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  • 18 Nov 2019 8:47 AM | Anonymous

    Memphis Area Legal Services announced today that its Board of Directors has chosen Attorney Cindy Ettingoff as its Chief Executive Officer (CEO), effective Monday, December 16, 2019. Ms. Ettingoff steps in as MALS’ CEO following the retirement of Harrison McIver in March. She will bring leadership, administrative, and litigation experience to build on MALS’s extensive collaborative relationships with the courts, state and local bar associations, and other legal and social service providers.

    As a practicing attorney in Memphis and the surrounding areas for over 25 years, Ms. Ettingoff is no stranger to MALS, having worked as the nonprofit law firm’s Managing Attorney of the Pro Bono Unit. In private practice, she has primarily focused on labor and employment law and mediation.

    A graduate of the University of Memphis’ Cecil C. Humphreys School of Law, Ms. Ettingoff is a member of the American Bar Association, Tennessee Bar Association, Memphis Bar Association (Alternative Dispute Resolution), and the Association for Women Attorneys (Access to Justice Committee). Moreover, she serves as a pro bono mediator through the Mid-South Community Justice and Mediation Center.

    In the community, Ms. Ettingoff has shown her spirit of volunteerism by helping those who are underserved through her involvement with the Midtown Legal Clinic, Saint Vincent de Paul Society, Catholic Charities, and the Tennessee Justice Center. In addition, Ms. Ettingoff serves on the board with the Community Legal Center, Freedom Prep Charter, Hardwood Center, Les Passes and the Madonna Circle.

    “On behalf of the Board of Directors, I am pleased to welcome Cindy Ettingoff as the new CEO of Memphis Area Legal Services,” says Kristine L. Roberts, Board President. “Cindy brings to MALS a leadership style that is welcoming and inclusive. The Board is excited to work with Cindy and help MALS reach new heights in providing legal services to the most vulnerable members of our community.”

    This announcement was released by MALS on 11/11/2019.

  • 27 Mar 2019 12:13 PM | Anonymous

    NASHVILLE, March 26, 2019.  On April 5, 2019, as part of the celebration of Mediation Day proclaimed by Gov. Bill Lee, Jacqueline (Jackie) Kittrell will be honored in Nashville for her pioneering and lasting contributions to the field of mediation. A Knoxville-based mediator and attorney, Kittrell has been the Executive Director of Community Mediation Center in Knoxville since 2005 and is a Founding Member of the East Tennessee Collaborative Alliance. The Nashville Metro Council also issued a proclamation celebrating Mediation Day.

    The Tennessee Association of Professional Mediators (TAPM) will bestow the thirteenth annual Grayfred Gray Public Service in Mediation Award to Kittrell at the Lipscomb University, Bennett Center - Club 1891 in Nashville. Distinguished guest and namesake of the prestigious award Grayfred Gray will be presenting the award to Kittrell.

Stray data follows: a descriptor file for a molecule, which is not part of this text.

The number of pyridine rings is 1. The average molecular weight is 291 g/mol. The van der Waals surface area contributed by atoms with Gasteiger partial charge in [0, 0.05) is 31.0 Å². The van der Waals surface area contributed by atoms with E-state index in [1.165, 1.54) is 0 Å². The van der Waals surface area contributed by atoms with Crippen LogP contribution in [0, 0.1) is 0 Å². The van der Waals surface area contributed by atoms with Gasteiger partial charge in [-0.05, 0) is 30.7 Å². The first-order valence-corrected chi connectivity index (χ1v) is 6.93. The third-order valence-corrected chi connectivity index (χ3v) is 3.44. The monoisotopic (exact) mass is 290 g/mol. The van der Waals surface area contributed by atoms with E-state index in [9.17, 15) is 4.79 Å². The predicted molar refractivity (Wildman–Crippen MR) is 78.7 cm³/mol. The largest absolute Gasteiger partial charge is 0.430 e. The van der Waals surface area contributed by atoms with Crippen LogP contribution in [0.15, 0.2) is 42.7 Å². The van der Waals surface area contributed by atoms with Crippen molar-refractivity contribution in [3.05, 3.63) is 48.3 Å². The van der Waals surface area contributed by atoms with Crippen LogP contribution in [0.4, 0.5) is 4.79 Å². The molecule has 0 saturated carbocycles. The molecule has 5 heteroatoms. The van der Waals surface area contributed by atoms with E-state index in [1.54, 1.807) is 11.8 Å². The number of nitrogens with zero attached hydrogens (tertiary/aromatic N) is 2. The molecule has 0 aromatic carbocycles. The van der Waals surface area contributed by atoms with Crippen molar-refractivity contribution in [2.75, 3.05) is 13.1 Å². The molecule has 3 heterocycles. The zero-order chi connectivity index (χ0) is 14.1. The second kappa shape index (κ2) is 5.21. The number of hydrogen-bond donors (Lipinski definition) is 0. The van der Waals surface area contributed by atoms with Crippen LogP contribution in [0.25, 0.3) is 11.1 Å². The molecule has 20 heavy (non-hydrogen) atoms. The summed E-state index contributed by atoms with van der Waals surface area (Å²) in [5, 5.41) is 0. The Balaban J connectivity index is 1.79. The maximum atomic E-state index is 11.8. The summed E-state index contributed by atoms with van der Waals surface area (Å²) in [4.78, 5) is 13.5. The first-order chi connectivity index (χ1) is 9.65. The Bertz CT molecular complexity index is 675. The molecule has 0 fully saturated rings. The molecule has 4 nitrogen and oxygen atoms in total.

“Mediation offers a unique opportunity to resolve disputes efficiently in terms of both time and money, which results in a greater sense of satisfaction to the parties involved,” said John Duval, President of the Tennessee Association of Professional Mediators (TAPM).  

    “Every year, TAPM brings education, mentoring, and collegial discussion to mediators across Tennessee. By spreading awareness, we remove barriers to mediation services so ordinary people in both rural and urban areas can find mediators to assist them. Our legal system is overburdened and sometimes unresponsive. Those in conflict can use mediation to deal with difficult situations in a safe and cost-effective way,” said Jackie Kittrell, Grayfred Gray Public Service in Mediation Award recipient. 

    Governor Lee proclaimed April 5, 2019 as Mediation Day in Tennessee, in recognition of the contribution of mediation and to encourage its further growth in the State.  More than 1,300 mediators listed by the Tennessee Supreme Court assist the courts in resolving disputes. Additional trained mediators volunteer their time at community mediation centers across the state. 

    About TAPM and the Grayfred Gray Public Service Mediation Award:  The Tennessee Association of Professional Mediators (TAPM) was formed in 2006 to maximize the resources and expertise of various groups who provide alternative dispute resolution services. TAPM assists the courts and community organizations in providing programs and activities that educate the public and the legal profession about the benefits of mediation and other forms of alternative dispute resolution.

    TAPM presents the annual Grayfred Gray Public Service in Mediation Award to persons who make innovative and lasting public service contributions through alternative dispute resolution in Tennessee. The award is named after its first recipient, Grayfred Gray, Emeritus Professor, University of Tennessee College of Law, and founder of UT’s outstanding Mediation Clinic. Past recipients of the award also include Janice Holder, Marietta Shipley, Shelby R. Grubbs, Robert P. Murrian, Jocelyn Wurzburg, Larry Bridgesmith, Carol Berz, Jean Munroe, Anne Sides, Stephen Shields, Marnie Huff, Linda Seely and statewide Community Mediation Centers.

    More about honoree and her public service: